The Worker interface of the Web Workers API represents a background task that can be easily created and can send messages back to its creator. Creating a worker is as simple as calling the Worker() constructor and specifying a script to be run in the worker thread.

Workers may in turn spawn new workers as long as those workers are hosted within the same origin as the parent page (Note: nested workers are currently not implemented in Blink).  In addition workers may use XMLHttpRequest for network I/O, with the stipulation that the responseXML and channel attributes on XMLHttpRequest always return null.

Not all interfaces and functions are available to the script associated with a Worker.

In Firefox, if you want to use workers in extensions and would like to have access to js-ctypes, you should use the ChromeWorker object instead.


Creates a dedicated web worker that executes the script at the specified URL. Workers can also be constructed using Blobs.


Inherits properties from its parent, EventTarget, and implements properties from AbstractWorker.

Event handlers

An EventListener called whenever an ErrorEvent of type error bubbles through to the worker. This is inherited from AbstractWorker.
An EventListener called whenever a MessageEvent of type message bubbles through the worker — i.e. when a message is sent to the parent document from the worker via DedicatedWorkerGlobalScope.postMessage. The message is stored in the event's data property.


Inherits methods from its parent, EventTarget, and implements methods from AbstractWorker.

Sends a message — which can consist of any JavaScript object — to the worker's inner scope.
Immediately terminates the worker. This does not offer the worker an opportunity to finish its operations; it is simply stopped at once. ServiceWorker instances do not support this method.


The following code snippet shows creation of a Worker object using the Worker() constructor and usage of the object:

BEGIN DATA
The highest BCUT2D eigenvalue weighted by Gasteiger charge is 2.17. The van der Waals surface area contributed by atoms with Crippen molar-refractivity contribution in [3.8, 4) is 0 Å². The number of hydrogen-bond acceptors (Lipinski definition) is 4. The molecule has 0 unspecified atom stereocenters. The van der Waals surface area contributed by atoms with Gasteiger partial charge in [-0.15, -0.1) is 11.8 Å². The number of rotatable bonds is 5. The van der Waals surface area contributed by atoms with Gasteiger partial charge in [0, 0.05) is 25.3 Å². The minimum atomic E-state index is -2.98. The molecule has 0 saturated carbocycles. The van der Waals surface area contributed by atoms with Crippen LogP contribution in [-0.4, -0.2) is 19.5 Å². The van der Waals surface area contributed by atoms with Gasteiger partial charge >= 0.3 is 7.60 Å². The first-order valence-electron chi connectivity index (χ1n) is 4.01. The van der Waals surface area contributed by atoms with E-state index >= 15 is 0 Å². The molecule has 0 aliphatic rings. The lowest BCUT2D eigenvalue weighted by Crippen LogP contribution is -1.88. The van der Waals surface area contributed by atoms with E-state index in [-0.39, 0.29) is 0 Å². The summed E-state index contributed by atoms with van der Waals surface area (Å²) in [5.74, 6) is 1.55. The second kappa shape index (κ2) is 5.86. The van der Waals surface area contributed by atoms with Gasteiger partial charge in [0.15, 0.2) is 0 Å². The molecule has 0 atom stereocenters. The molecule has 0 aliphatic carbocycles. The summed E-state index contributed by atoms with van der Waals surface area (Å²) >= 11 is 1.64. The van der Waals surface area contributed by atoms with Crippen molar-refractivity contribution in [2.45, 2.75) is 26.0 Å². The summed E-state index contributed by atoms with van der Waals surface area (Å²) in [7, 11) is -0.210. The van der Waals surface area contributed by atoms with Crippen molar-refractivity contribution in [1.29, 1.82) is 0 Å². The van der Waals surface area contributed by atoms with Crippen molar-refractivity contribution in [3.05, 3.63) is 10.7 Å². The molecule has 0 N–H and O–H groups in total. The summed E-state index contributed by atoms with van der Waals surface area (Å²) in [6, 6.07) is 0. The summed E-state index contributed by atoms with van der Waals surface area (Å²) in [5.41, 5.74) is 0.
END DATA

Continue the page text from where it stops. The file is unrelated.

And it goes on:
var myWorker = new Worker('worker.js');
var first = document.querySelector('#number1');
var second = document.querySelector('#number2');

first.onchange = function() {
  console.log('Message posted to worker');

For a full example, see ourBasic dedicated worker example (run dedicated worker).


Specification Status Comment
WHATWG HTML Living Standard
The definition of 'Worker' in that specification.
Living Standard

Browser compatibility

Support varies for different types of workers. See each worker type's page for specifics.

Feature Chrome Edge Firefox (Gecko) Internet Explorer Opera Safari (WebKit)
Basic support 4 (Yes) 3.5 10.0 10.6 4
Constructor name option (Yes) ? 55 (55) ? ? ?
Feature Android Edge Firefox Mobile (Gecko) IE Phone Opera Mobile Safari Mobile Chrome for Android
Basic support 4.4 (Yes) 3.5 10.0 11.5 5.1 ?
Constructor name option ? ? 55.0 (55) ? ? ? (Yes)

Cross-origin worker error behaviour

In earlier browser versions, trying to load a cross-origin worker script threw a SecurityError; in newer browsers an error event is thrown instead due to a spec change. Find out more information on how to deal with this in Loading cross-origin worker now fires error event instead of throwing; worker in sandboxed iframe no longer allowed.

See also